Llyn Clywedog in West Wales hosted the CVRDA for their 15th National Rally over the August Bank Holiday. Despite the forecast, by Saturday lunchtime the campervan and camping area was filled to bursting. Saturday afternoon was spent blasting around in a gusty force 4, firstly posing for the photographers, then having a quick ‘get to know where the buoys are’ race, which morphed into a long beat up one of the arms of the lake to a beach for tea and biccies. The rapid run home was a little buttock clenching at times for those in unstable boats, but it was a great way to spend the afternoon.

The evening was spent eating and drinking, of course, (and a huge thanks must go to the cooks and helpers) but also voting for our favourite boats. The overwhelming vote for the prettiest boat on the land was for the recently restored-from-firewood International 14 Blue Peter, which was built to a Jack Holt design just after (or possibly towards the end of) the 2nd world war. Best looking on the water went to a stunning Flying Dutchman, a boat which showed that modern materials can not only work well on a classic boat, but look great too. Mind, the acres of varnish on the decks helped, too! The 3rd category is for the boat that people would most like to take home with them. This went to a boat that has been attending cvrda events since the very beginning in 1999, and never won a concourse trophy, Firefly 2324, Saskia.

Sunday, which, due to Monday’s forecast, became the main race day, dawned somewhat damp and foggy. For the 22 boats taking part in the racing, PRO Mick Edwards put on a course of ambitious length, and the 1st race was just one lap. In the very light breezes, the FD couldn’t get moving, and it was the Firefly which was able to take the lead, chased by Fairey Finn 197 and a tiny Shelley design International Moth, 2883. The Finn pipped the Firefly for line honours, but on handicap the Firefly won, with a Mirror taking 2nd from the Moth.

The next 3 races went more to plan for the Flying Dutchman. In each race, she took a big lead, but was never quite able to stretch out far enough to beat all the smaller boats on handicap. Here once more Finn, Firefly and Moth were ahead of the pack, with the Mirrors doing well on handicap from further back on the water. However, for most, the battle between pretty evenly matched Finns, Merlins, Pegasuses (Pegasii?) and Albacore was far more important than the spreadsheet results at the end of the day. However, once these were calculated the 3 leading boats were all on 6 points, and all was to play for the next day.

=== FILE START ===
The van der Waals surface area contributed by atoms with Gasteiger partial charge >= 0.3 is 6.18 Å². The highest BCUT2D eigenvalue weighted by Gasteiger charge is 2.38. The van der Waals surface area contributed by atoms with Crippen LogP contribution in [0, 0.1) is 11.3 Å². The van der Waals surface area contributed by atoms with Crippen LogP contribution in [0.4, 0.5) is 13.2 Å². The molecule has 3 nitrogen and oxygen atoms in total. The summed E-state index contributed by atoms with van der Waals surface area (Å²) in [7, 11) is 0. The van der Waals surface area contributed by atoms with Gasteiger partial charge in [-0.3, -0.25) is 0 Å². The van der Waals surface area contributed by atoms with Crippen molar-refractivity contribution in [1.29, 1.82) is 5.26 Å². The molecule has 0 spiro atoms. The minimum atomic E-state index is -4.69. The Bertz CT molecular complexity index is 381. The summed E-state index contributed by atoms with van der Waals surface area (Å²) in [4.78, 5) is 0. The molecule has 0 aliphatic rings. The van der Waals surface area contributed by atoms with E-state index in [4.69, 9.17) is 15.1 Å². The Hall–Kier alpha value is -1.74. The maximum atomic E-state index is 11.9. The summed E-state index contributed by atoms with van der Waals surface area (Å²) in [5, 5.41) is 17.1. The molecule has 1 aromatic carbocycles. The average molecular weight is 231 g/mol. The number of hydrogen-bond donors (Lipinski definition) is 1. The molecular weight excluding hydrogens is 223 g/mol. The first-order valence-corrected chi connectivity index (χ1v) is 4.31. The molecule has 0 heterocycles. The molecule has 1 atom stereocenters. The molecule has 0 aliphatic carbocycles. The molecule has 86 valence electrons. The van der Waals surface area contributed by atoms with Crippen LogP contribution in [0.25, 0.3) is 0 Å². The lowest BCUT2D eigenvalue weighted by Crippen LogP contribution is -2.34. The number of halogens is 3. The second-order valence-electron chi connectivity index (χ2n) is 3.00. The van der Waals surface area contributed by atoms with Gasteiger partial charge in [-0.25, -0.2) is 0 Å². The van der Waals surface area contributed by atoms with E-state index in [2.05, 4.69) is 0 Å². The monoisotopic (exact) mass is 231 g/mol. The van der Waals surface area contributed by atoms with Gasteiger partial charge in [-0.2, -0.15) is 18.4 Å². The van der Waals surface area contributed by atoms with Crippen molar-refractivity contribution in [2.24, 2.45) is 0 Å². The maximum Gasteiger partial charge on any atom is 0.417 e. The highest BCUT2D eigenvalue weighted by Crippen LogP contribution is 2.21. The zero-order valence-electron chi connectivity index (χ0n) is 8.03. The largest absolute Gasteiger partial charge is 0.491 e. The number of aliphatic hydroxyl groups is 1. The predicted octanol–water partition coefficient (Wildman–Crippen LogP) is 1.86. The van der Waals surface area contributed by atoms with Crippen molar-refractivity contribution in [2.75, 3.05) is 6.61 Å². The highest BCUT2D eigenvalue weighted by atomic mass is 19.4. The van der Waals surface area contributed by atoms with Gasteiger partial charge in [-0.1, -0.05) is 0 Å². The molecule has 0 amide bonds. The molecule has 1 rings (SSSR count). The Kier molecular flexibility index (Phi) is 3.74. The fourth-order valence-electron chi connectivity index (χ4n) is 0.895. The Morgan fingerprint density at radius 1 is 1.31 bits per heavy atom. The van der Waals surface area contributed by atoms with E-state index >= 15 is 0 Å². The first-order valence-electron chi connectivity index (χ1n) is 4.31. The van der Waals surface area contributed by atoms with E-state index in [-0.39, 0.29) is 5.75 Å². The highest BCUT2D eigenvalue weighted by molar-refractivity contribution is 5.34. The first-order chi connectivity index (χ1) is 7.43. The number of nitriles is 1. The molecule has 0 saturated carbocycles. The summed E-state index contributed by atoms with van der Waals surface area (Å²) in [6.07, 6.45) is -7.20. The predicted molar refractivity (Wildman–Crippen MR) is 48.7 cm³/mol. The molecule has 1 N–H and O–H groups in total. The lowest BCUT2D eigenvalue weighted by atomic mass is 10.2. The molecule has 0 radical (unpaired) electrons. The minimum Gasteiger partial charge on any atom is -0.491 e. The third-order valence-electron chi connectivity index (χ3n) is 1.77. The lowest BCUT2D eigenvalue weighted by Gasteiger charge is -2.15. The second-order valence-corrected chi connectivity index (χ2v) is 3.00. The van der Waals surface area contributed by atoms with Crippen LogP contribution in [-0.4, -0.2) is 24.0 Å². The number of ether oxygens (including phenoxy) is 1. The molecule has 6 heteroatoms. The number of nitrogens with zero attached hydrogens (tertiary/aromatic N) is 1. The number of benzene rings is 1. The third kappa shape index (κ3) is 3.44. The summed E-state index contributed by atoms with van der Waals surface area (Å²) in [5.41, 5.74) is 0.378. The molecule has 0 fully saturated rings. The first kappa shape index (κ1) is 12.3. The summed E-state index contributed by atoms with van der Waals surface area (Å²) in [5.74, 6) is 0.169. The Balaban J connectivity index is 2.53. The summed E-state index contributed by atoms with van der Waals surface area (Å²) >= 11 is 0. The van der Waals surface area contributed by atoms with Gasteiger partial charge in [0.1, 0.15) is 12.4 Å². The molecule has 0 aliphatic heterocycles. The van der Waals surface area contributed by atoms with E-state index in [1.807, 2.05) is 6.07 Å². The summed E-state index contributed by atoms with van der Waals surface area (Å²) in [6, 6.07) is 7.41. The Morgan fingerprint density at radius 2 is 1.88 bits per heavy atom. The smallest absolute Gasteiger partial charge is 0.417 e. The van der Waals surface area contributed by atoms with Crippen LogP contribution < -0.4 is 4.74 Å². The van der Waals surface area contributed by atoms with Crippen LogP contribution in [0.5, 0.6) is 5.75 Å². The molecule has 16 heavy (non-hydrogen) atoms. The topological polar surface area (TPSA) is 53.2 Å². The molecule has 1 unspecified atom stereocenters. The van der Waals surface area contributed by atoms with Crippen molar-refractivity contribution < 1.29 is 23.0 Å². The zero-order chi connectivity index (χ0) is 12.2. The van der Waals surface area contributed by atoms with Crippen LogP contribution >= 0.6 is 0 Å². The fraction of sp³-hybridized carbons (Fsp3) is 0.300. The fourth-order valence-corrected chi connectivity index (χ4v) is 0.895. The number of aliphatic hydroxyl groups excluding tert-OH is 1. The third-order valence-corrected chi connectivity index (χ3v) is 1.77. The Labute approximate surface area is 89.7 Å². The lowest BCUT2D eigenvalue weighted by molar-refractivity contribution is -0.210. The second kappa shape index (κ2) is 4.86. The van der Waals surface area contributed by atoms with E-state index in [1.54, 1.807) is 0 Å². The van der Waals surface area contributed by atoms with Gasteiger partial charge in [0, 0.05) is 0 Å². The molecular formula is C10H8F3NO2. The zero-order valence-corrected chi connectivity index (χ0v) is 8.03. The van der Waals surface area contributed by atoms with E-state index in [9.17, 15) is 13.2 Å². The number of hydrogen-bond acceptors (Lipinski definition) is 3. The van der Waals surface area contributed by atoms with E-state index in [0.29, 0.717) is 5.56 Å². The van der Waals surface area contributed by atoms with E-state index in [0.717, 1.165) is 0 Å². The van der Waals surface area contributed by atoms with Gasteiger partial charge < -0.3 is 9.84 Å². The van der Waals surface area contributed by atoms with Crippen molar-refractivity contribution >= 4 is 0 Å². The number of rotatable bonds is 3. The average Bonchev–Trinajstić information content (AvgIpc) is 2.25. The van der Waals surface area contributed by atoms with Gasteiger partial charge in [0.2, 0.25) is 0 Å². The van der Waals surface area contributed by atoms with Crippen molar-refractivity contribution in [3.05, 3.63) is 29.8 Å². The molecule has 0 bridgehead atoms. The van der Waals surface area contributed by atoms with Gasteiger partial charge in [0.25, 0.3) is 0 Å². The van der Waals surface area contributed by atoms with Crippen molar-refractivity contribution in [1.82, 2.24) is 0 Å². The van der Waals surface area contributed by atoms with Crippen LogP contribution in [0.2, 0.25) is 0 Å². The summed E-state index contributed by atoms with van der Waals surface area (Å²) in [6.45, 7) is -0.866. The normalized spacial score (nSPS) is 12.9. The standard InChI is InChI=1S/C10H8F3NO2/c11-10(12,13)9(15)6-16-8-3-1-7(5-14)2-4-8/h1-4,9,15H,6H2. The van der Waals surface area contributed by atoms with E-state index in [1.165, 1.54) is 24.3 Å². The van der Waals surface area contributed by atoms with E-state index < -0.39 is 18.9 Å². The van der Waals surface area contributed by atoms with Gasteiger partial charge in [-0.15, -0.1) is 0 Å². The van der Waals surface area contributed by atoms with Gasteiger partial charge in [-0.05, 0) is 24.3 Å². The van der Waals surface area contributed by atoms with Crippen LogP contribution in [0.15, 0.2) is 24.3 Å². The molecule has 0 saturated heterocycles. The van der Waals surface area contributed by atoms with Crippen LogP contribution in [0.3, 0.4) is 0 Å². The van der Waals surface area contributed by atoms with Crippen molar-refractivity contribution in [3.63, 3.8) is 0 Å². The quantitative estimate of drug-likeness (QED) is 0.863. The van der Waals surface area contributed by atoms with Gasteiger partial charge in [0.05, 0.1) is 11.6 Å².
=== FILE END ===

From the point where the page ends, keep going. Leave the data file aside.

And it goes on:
That evening, the AGM brought us a new Commodore (boat restorer and instrument maker extraordinaire Chris Barlow) and also a vote for Honorary Life membership of the CVRDA for Keith Rollinson and Mick Edwards, who have been organizing and  running classics events at Clywedog almost every year since the CVRDA was formed. Much talk in the bar after was of whether we would get any sailing in next day at all, due to the 40 knot gusts forecast.

As it turned out, the gust strength had been overestimated by about a factor of 10. The day dawned with low clouds pretending to be fog in the valley, and a mist of rain covering everything. However, a course was set, and the final race began at about 11am, just as the rain cleared. A wind shift as the breeze filled in a little meant a short reach to the first mark, reminiscent of the start of the recent America’s Cup races, and even more chaotic. Merlin Rocket 1066 made the best of it, but was chased hard by Finn 197 and Moth 2883 once they had extricated themselves. The Firefly, meanwhile, was a little stuck in traffic. The Moth showed boat speed beyond its size to take the race on the water and on handicap to take the  overall win and the ‘old’ wing trophy, for boats built after 1965. A good final beat saw the Firefly just catch up enough on the Finn to steal 2nd on handicap, and so take 2nd overall and the ‘classic’ wing trophy, for boats built before 1965. The ‘vintage’ wing trophy, for boats built using traditional methods, went to the International 14 Blue Peter, defeating pre-amalgamation Rocket Gannet for that honour.

By lunch time, the rain had set in properly, and packing the boats away for the journey home was a soggy affair. The prize giving was much brighter, the highlight as usual being the Wing Nut award for gross under achievement or stupidity. The winner was in a boat which while approching the slipway, hooked a submerged trolley with the mainsheet. Not noticing, the boat continued sailing, dragging the trolley. The helm then decided to jump out, not realizing that 1, the water was still deep, and 2, he had the mainsheet wrapped round his ankle. So, picture a Merlin Rocket sailing along happily with both a trolley and a person being dragged along behind. Congratulations, Tim Bury!

Results in full detail here: Clywedog_2014_results